Yes, this is mostly an encore post. Fighting ignorance requires patience.

Yes, this is mostly an encore post. Fighting ignorance requires patience.

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Scrooge’s 2016 Christmas gift to Donald Trump: His platform reduced to three words

December 30, 2016

Oh, why bother with this BEFORE Christmas? It’s more salient now, looking at the new year, and wondering what is the fate of man and men, in the new year.

Roberto Innocenti, Scrooge on a dark staircase

Ebenezer Scrooge, up a dark staircase; “Darkness was cheap, and Scrooge liked it.” Illustration by Roberto Innocenti, via Pinterest.

It’s a Quote of the Moment (an encore post for the season, with a bit of context thrown in later), Trump’s platform, and life, edited down to just three words, in green:

Darkness is cheap,
and Scrooge liked it.

– Charles Dickens, A Christmas Carol, Stave 1

Isn’t that the entire GOP platform in three words? “Darkness is cheap.”

I think of that line of Dickens’s often when  I read of the celebrations of calumny that pass as discourse in Republican politics these days. Although, with the 2008 renewing of Limbaugh’s contract, it may no longer be true that his particular brand of darkness is cheap. With the advent of Donald Trump’s insult politics, offending America’s allies and all American ethnic groups possible, with un-ironic calls to drop nuclear weapons, GOP politics is even darker than ever.

Cheap or not, darkness remains dark.

John Leach, Scrooge meets Ignorance and Want

Scrooge meets Ignorance and Want, the products of his stinginess (drawing by John Leech, 1809-1870)

 

Here is the sentence Dickens put before the quote, to add a little context; Scrooge was climbing a very large, very dark staircase.

Half-a-dozen gas-lamps out of the street wouldn’t have lighted the entry too well, so you may suppose that it was pretty dark with Scrooge’s dip.

Up Scrooge went, not caring a button for that. Darkness is cheap, and Scrooge liked it.

Speaking of darkness, a longer excerpt from a bit later in Dickens’s story, when the Ghost of Christmas Present ushers Scrooge to glimpse what is in the present, but what will be the future if Scrooge does not repent:

‘Forgive me if I am not justified in what I ask,’ said Scrooge, looking intently at the Spirit’s robe, ‘but I see something strange, and not belonging to yourself, protruding from your skirts. Is it a foot or a claw?’

‘It might be a claw, for the flesh there is upon it,’ was the Spirit’s sorrowful reply. ‘Look here.’

From the foldings of its robe, it brought two children; wretched, abject, frightful, hideous, miserable. They knelt down at its feet, and clung upon the outside of its garment.

‘Oh, Man! look here. Look, look, down here!’ exclaimed the Ghost.

They were a boy and girl. Yellow, meagre, ragged, scowling, wolfish; but prostrate, too, in their humility. Where graceful youth should have filled their features out, and touched them with its freshest tints, a stale and shrivelled hand, like that of age, had pinched, and twisted them, and pulled them into shreds. Where angels might have sat enthroned, devils lurked, and glared out menacing. No change, no degradation, no perversion of humanity, in any grade, through all the mysteries of wonderful creation, has monsters half so horrible and dread.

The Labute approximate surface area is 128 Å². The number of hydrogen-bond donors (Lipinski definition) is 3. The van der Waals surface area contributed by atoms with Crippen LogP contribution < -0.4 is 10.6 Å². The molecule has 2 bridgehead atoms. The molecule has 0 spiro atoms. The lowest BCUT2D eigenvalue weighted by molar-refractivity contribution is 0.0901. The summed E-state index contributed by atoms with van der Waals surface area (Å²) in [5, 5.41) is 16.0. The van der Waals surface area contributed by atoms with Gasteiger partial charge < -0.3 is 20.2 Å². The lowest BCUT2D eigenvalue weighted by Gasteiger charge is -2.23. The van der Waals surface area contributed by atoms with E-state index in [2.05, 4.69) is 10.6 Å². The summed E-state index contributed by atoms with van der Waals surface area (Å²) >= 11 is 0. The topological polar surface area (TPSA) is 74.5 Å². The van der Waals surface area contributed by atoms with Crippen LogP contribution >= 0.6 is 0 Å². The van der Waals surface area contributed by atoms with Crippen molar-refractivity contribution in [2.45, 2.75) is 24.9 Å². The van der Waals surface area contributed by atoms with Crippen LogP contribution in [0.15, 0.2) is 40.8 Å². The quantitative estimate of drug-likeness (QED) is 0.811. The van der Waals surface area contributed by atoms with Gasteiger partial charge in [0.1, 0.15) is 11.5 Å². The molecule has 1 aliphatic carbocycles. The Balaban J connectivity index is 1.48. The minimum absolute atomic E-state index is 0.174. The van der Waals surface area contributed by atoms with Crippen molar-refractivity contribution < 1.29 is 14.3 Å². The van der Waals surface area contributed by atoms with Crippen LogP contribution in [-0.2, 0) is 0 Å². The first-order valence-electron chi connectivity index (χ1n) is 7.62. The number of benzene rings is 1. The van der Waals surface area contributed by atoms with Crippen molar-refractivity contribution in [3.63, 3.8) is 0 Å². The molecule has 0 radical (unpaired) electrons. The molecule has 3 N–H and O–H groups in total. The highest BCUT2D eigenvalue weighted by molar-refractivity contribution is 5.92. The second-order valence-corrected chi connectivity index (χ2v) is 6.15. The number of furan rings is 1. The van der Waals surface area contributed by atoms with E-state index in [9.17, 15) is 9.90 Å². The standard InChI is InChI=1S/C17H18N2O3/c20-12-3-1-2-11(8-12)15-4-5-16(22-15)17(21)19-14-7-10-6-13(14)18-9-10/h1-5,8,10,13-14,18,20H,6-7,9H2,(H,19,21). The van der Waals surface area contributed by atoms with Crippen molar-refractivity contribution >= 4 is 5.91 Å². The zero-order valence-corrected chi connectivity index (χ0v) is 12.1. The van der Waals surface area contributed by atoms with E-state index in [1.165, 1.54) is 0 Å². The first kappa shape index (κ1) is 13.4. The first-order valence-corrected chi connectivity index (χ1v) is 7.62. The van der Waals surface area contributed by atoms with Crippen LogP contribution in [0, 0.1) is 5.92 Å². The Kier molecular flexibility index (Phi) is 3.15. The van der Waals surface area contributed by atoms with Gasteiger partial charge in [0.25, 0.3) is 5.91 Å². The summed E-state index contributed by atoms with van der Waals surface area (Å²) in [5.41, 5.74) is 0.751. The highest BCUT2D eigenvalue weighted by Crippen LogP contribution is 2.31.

Scrooge started back, appalled. Having them shown to him in this way, he tried to say they were fine children, but the words choked themselves, rather than be parties to a lie of such enormous magnitude.

‘Spirit! are they yours?’ Scrooge could say no more.

‘They are Man’s,’ said the Spirit, looking down upon them. ‘And they cling to me, appealing from their fathers. This boy is Ignorance. This girl is Want. Beware them both, and all of their degree, but most of all beware this boy, for on his brow I see that written which is Doom, unless the writing be erased. Deny it!’ cried the Spirit, stretching out its hand towards the city. ‘Slander those who tell it ye! Admit it for your factious purposes, and make it worse. And bide the end!’

‘Have they no refuge or resource?’ cried Scrooge.

‘Are there no prisons?’ said the Spirit, turning on him for the last time with his own words. ‘Are there no workhouses?’ The bell struck twelve.

Scrooge looked about him for the Ghost, and saw it not. As the last stroke ceased to vibrate, he remembered the prediction of old Jacob Marley, and lifting up his eyes, beheld a solemn Phantom, draped and hooded, coming, like a mist along the ground, towards him.

A Christmas Carol, Stave 3

Think of 2014, 2015, and 2016, children abused in Central America and in the Middle East, fleeing as best they can, only to die, off the shores of Greece, on the southern deserts of the U.S., or be cast into incarceration after having achieved a nation whose very name promised them refuge, the United States. “Two children; wretched, abject, frightful, hideous, miserable,” Dickens described. Whose children? “Man’s.” Yours, and mine.

Christmas is a festival to celebrate light, what many Christians call “the light of the world?” If so, let us work to stamp out the darkness which the unrepentant Scrooge so dearly loved.